Android vs Apple – Investor vs Developer

fight debate conflict Android vs Apple   Investor vs DeveloperThere has been an interesting little debate going on between two New York heavyweights over which mobile operating system is the best platform on which to build a new business. The dispute reveals the dichotomy between different poles in the tech industry when it comes to the future of mobile. 

Union Square Venture’s Fred Wilson wrote a blog post laying out some numbers which show Android is now the number one smartphone OS in the nation, with a 33 percent share compared to RIM’s 29 and Apple’s 25. “I expect (and hope) that iOS will remain a strong competitor to Android. But as I’ve been saying for several years now, I believe the mobile OS market will play out very similarly to Windows and Macintosh, with Android in the role of Windows. And so if you want to be in front of the largest number of users, you need to be on Android,” wrote Wilson.

The big litmus test was supposed to be the emergence of the Verizon iPhone, which put Apple’s premier product on the network that had helped push the Droid mainstream. As Wilson points out, all Apple has done lately is hold steady on market share.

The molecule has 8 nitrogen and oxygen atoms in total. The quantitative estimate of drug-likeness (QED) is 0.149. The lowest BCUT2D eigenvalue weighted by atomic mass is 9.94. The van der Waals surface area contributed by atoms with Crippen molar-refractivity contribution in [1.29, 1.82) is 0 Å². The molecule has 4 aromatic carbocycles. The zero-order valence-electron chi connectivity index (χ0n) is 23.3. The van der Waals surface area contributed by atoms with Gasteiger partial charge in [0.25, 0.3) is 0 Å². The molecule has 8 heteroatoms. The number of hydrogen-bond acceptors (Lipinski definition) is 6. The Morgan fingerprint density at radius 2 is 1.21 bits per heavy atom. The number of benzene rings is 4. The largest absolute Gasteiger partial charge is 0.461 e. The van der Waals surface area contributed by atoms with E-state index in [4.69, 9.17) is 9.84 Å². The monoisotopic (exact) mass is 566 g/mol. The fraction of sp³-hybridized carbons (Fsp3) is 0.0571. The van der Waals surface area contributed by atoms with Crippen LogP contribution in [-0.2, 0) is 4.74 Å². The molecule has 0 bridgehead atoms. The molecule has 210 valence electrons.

Instapaper developer Marco Arment doesn’t buy the desktop analogy. “We’re talking about Android… which has terrible development economics hindered by severe fragmentation and poor payment integration, and is not generally used by most of the influential people needed to spread the word on new services.” Market share, in Arment’s opinion, is a poor metric for how well a platform will develop as a business for app makers.

And since contracts play such a large role in how users choose phones, and are so expensive to terminate early, it’s hard to say what the migration will look like when big waves of Verizon users can switch to the iPhone for free.

In the end, there seems to be a fundamental divide between how the two men view the competing systems. Perhaps in a way, it reflects the differences in their businesses as well as their personal preference. Wilson is looking at macro trends, hoping to better position his portfolio companies to grab a big slice of the pie. Arment, a boutique developer working solo on an app, is more concerned with finding the platform that gives him the best return on each individual sale.